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Let's say I have an image that represents a map of an indoor place. On this map, certain zones are "allowed" and others not. I then get periodically an set of coordinates (x,y) and need to check if they are in an "allowed" zone or not.

At the moment, I am representing this map by an boolean[][] map variable, where true means allowed. To check, I then just check the value of map[x][y]

However, the images that I am representing can become quite large, let's say maximum 5000x5000 pixels. As a consequence, my map variable becomes too large in memory (25MB in this case assuming a boolean takes roughly 1 byte)

Is there a better data structure out there for my problem? I've been thinking for a while now but I can't see anything that would take less space.

Thanks in advance!

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1 Answer 1

up vote 2 down vote accepted

A common scenario for such situation is to use an array/List of Rect structures. You then define, that such a rectangle defines an area that is "allowed".

Then, given a point (x, y) you simply iterate over the array/list and check if the point lies inside any of the rectangles in the collection. You can simply use Rect.contains(x,y) for this. You answer true if any Rect contains the point in question and false otherwise.

That should give you a very decent performance/memory consumption ratio. It's commonly used in applications such as yours assuming the "zones" are rectangular (or each zone can be expressed as a union of - ideally - small number of rectangles).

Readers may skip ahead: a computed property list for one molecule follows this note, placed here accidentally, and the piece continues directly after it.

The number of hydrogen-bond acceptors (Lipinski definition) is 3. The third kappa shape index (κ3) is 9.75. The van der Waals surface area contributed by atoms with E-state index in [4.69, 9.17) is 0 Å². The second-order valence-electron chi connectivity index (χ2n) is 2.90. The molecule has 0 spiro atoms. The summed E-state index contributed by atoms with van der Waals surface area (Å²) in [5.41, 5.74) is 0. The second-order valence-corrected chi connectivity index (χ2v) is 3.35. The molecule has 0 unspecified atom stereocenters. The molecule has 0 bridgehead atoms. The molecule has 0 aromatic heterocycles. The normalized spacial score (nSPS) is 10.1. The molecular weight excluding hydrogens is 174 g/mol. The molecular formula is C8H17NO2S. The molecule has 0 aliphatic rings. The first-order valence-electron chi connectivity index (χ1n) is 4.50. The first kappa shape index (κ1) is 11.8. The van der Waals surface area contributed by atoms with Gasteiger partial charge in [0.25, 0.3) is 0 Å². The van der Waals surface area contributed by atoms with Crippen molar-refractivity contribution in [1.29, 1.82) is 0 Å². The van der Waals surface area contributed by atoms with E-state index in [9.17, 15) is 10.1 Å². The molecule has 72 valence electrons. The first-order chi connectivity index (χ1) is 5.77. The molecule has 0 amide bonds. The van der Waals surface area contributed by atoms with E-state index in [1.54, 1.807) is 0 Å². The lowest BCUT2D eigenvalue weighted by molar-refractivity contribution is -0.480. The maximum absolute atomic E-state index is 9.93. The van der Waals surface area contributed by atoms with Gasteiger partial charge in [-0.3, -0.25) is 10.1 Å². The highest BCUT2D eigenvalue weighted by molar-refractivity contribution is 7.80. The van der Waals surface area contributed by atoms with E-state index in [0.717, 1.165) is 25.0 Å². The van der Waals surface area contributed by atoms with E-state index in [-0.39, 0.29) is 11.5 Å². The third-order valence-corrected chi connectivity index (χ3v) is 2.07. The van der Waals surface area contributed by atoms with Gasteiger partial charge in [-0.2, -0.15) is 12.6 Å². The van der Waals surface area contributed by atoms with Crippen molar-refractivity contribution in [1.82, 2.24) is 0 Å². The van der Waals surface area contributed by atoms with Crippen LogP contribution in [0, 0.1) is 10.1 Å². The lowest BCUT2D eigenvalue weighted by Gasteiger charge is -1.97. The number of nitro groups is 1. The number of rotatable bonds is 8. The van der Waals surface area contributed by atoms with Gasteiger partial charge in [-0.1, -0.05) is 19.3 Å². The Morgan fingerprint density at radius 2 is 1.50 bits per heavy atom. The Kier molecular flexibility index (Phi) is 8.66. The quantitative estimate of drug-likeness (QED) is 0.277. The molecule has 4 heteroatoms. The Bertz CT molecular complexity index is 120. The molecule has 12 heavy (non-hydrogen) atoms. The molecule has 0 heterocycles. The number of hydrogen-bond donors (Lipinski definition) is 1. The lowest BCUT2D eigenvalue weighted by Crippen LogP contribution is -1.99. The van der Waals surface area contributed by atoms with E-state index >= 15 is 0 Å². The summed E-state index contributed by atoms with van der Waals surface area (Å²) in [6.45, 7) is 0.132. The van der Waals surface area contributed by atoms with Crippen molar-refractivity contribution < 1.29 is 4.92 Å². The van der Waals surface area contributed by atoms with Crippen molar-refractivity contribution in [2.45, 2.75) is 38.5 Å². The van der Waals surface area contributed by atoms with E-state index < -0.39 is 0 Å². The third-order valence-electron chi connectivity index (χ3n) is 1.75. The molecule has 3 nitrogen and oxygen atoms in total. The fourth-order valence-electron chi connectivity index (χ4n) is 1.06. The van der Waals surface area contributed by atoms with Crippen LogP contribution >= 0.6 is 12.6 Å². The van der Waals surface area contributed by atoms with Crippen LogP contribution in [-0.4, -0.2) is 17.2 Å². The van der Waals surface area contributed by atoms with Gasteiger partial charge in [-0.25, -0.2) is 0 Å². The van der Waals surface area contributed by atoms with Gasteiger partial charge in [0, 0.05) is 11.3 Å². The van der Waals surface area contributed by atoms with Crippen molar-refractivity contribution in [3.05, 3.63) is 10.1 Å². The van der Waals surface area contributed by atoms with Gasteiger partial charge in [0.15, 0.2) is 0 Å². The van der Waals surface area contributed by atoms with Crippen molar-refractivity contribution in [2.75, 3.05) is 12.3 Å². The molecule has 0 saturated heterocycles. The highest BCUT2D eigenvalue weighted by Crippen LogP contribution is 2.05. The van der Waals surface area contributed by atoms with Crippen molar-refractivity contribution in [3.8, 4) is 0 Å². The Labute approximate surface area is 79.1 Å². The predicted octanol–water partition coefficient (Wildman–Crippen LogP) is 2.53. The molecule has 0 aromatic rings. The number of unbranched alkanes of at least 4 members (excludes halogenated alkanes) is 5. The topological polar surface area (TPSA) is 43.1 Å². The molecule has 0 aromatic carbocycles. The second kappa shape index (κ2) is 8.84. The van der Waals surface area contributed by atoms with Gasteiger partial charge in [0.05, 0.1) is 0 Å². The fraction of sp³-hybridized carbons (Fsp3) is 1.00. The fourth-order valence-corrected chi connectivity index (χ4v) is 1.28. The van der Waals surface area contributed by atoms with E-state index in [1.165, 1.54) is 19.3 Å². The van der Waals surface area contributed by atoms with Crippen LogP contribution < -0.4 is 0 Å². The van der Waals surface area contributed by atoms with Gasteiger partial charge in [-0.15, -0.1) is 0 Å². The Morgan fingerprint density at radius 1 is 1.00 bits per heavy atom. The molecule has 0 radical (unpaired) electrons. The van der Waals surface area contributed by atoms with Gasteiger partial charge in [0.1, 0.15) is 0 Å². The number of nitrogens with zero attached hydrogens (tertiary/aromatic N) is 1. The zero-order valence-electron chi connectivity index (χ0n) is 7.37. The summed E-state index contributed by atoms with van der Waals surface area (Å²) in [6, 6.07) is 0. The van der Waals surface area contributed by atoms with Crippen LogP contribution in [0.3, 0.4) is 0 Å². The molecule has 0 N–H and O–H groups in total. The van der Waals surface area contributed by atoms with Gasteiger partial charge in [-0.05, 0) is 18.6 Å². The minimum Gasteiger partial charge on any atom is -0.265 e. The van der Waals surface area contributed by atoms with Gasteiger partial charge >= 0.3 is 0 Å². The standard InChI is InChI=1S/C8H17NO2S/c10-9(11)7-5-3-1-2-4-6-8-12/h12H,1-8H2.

Another alternative (provided that rectangles are not an option) would be to use a discreet polygons to represent the zones. If this is feasible, you could use a simple algorithm presented here: http://alienryderflex.com/polygon/ It lets you test whether a given point is inside (even very complex) polygon in time O(n) where n is the number of all vertexes of all polygons defining the zones of your map.

If your zones are very scattered (i.e. it's hard to represent them using rectangles of even polygons) then you probably have no other simple choice. What you could do is to (for example) create an array which would contain row-allowance information. For each row you would have an array int[] in which every int would contain 32 bits each representing boolean values for consecutive columns. This is very similar to what you already have, but you would have a memory footprint smaller by a factor of 8, because each value would take only one bit and not a whole byte.

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I like your idea, the only downfall is the added complexity to build those Rect objects. The data comes from a csv file containing rows of 0s and 1s. I guess I could use a recursive algorithm to build those Rects..., not trivial though! –  chopchop Feb 1 '13 at 4:37
    
I see. But you know - if the data comes in such a painfull-to-process format then I suspect you have no alternative really. I personally would go with the Rect/polygon method since most planar maps can be expressed using them. An algorithm would pay off given the amount of memory saved. Remember - Android devices have 16/24/32MB memory limit/process! –  andr Feb 1 '13 at 4:41
    
ok thanks a lot, guess I'm going to bite the bullet and write the algorithm to generate the poylgons. –  chopchop Feb 1 '13 at 4:45
    
you're very welcome. good luck then! –  andr Feb 1 '13 at 4:46

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